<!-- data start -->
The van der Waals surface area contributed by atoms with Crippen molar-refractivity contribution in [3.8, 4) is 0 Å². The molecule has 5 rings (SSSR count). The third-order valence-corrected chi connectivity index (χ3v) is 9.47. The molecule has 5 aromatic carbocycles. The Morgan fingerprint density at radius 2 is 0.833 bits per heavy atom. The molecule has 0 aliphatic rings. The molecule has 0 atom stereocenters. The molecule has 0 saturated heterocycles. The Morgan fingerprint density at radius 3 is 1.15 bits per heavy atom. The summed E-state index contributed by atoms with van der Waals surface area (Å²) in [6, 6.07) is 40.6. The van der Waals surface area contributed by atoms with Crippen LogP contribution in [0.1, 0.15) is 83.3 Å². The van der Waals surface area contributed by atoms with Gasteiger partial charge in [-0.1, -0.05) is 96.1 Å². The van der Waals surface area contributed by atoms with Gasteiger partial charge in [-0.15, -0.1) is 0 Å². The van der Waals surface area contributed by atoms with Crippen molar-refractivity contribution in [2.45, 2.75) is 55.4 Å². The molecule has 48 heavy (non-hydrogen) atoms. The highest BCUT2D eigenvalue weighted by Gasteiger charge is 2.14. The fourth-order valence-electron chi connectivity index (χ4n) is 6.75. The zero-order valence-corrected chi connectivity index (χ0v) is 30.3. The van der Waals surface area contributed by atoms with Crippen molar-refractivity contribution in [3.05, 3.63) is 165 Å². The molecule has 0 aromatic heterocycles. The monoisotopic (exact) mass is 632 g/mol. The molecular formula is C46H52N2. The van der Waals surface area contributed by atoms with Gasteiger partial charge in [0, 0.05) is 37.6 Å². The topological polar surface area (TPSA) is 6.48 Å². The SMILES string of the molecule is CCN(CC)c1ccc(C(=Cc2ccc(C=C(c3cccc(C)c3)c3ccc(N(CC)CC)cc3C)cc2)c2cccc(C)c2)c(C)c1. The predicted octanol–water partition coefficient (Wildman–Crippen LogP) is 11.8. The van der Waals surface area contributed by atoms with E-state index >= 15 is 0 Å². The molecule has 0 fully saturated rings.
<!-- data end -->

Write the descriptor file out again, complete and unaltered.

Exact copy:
The van der Waals surface area contributed by atoms with Crippen molar-refractivity contribution in [3.8, 4) is 0 Å². The molecule has 5 rings (SSSR count). The third-order valence-corrected chi connectivity index (χ3v) is 9.47. The molecule has 5 aromatic carbocycles. The Morgan fingerprint density at radius 2 is 0.833 bits per heavy atom. The molecule has 0 aliphatic rings. The molecule has 0 atom stereocenters. The molecule has 0 saturated heterocycles. The Morgan fingerprint density at radius 3 is 1.15 bits per heavy atom. The summed E-state index contributed by atoms with van der Waals surface area (Å²) in [6, 6.07) is 40.6. The van der Waals surface area contributed by atoms with Crippen LogP contribution in [0.1, 0.15) is 83.3 Å². The van der Waals surface area contributed by atoms with Gasteiger partial charge in [-0.1, -0.05) is 96.1 Å². The van der Waals surface area contributed by atoms with Gasteiger partial charge in [-0.15, -0.1) is 0 Å². The van der Waals surface area contributed by atoms with Crippen molar-refractivity contribution in [2.45, 2.75) is 55.4 Å². The molecule has 48 heavy (non-hydrogen) atoms. The highest BCUT2D eigenvalue weighted by Gasteiger charge is 2.14. The fourth-order valence-electron chi connectivity index (χ4n) is 6.75. The zero-order valence-corrected chi connectivity index (χ0v) is 30.3. The van der Waals surface area contributed by atoms with Crippen molar-refractivity contribution in [3.05, 3.63) is 165 Å². The molecule has 0 aromatic heterocycles. The monoisotopic (exact) mass is 632 g/mol. The molecular formula is C46H52N2. The van der Waals surface area contributed by atoms with Gasteiger partial charge in [0, 0.05) is 37.6 Å². The topological polar surface area (TPSA) is 6.48 Å². The SMILES string of the molecule is CCN(CC)c1ccc(C(=Cc2ccc(C=C(c3cccc(C)c3)c3ccc(N(CC)CC)cc3C)cc2)c2cccc(C)c2)c(C)c1. The predicted octanol–water partition coefficient (Wildman–Crippen LogP) is 11.8. The van der Waals surface area contributed by atoms with E-state index >= 15 is 0 Å². The molecule has 0 fully saturated rings.